No negative split. I finished in 7:51--a whole 5 minutes faster than my time in 2012. I was wiped out, and instead of hanging around, eating and drinking, I walked home. (Such a party pooper--I know.)

The trail portion is a great route. It's all the easy trailz on Turkey Mountain all strung together. I mapped it out, and it's maybe the best race route I've ever come up with.

Thanks Johnna for the pic
The shirts were awesome this year. And the new medal design was super cool. I'm not a medal hound, but I HAD to have this one. You get a road medal for the road half, and a trail medal for the trail half. Then they fit together for a full medal. Pretty cool, huh?

RunnersWorld-Tulsa, Kathy Bratton, Derk and Barbara Pinkerton, and Mitch Drummond did a flawless job this year with this race. It's my favorite half marathon!

Sunday, October 30, 2016

Pumpkin Holler 2016 Recap

I'm pretty late in getting my race recap wrote. Sorry. This year brought another record crowd out to Eagle Bluff Resort to our SIXTH RUNNING of the Pumpkin Holler Hunnerd. our numbers increased in the 25K, 50K, and 135-mile events. The 100K and 100-Mile attendees were off a little, but a lot of 135ers stopped at 100 miles or 100K. The 10K was set aside in lieu of a 10 Mile, which is a better fit for the course.

10:00 p was the start for the 135ers, 29 runners toed the line, for a 16-mile jaunt across the Nature Preserve under the light of a full moon, and then had four 29.7-mile loops to get their hard earned 135-mile buckle and trophy. 

Mike Rives (pictured above) and Ken Saveth drove mobile aid stations, one keeping u with the faster runners and one staying back for the slower starters. This worked fairly well, and by daybreak, the aid stations were up and running on the loop. Mad Dog and Dem Idiots even stayed up for the super ultra runners. This adds up to close to 40 hours of aid station duties for these two aid stops. They have my utmost gratitude!!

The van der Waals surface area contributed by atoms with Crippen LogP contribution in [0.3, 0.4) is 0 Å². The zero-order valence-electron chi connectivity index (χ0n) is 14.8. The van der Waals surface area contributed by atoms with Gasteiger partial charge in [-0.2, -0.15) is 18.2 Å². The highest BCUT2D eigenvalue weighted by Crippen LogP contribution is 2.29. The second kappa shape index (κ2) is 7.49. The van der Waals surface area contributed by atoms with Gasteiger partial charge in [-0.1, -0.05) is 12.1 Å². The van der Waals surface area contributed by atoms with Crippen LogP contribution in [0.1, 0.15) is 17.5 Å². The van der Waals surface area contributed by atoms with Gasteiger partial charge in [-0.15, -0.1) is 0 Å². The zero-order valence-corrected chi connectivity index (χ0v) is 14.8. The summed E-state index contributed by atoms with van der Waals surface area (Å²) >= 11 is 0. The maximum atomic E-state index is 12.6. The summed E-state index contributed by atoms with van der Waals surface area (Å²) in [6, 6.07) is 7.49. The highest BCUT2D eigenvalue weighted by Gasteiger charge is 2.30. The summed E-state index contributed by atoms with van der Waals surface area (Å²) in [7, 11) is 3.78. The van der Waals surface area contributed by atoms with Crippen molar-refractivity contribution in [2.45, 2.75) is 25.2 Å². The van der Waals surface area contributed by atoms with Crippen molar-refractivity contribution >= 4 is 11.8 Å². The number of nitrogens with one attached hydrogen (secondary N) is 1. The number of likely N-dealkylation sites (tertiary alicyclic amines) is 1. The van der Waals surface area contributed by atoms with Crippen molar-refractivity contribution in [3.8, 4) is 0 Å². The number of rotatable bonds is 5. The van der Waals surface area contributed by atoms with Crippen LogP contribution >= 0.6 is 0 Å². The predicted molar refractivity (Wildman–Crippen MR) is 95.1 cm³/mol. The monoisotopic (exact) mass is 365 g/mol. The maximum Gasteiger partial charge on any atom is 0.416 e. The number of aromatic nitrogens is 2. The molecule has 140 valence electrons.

8:00 am was the start for the 50K, 100K, and 100-Mile races. There was a huge thundering crowd that roared through the campground and out the gate. 

Unlike the past 5 years, we had to run for about a quarter mile down HWY 10 to the new concrete bridge that replaced the old charming steel bridge. Progress just sucks sometimes. 

I swiped pictures from Deanna Thornton, Johnna Ellison, Misty Roland, Brian Lamb, Ken Saveth, and master photographer Laurie Biby. I saved the ones I liked but did not mark down which belonged to whom. I expect to pay royalties.
Dirty Sanchez takes a break after the huge incline up to Mad Dog. Breakfast was being served. Kevin Lemaster has manned this aid stop about mile 5 in the loop, and he also made the finishers bandanas. Kevin also is the brains and owner of Ultra Gator--one of our sponsors. He is a good person to call for personalized individual race shirts, hats, or jackets.

The gravel roads were the best they've ever been. The area had a spattering of rain the past two days, and the dust was minimal, the normally had surfaces were a tad softer, and the dime sized gravel was hardly a problem. I wish the leaves had turned a bit more. We have had a summer that has hung on too long!

Johnny Spriggs and Frank Muller headed up the next aid station on the course. These two crazies are the brains behind the Post Oak Challenge--which has three days of running next year.

Their name was self-imposed, and I appreciate their honesty. They had a huge variety of finger foods. Their possum belly roll-ups were yummy. Beer was their drink of choice, but sodas, H20, and Heed were also in abundant supply.

I drove the course a tie or two and made a couple of emergency trips to pick up overheated runners. I do feel the need to go back and run myself a loop or three.

Savanah Corner was the next aid stop, and John, Jeno, and JFrank held down the fort here.This was the second possible crew stop, and a lot of crews took advantage of this. This wide T intersection was barely passable for much of the race.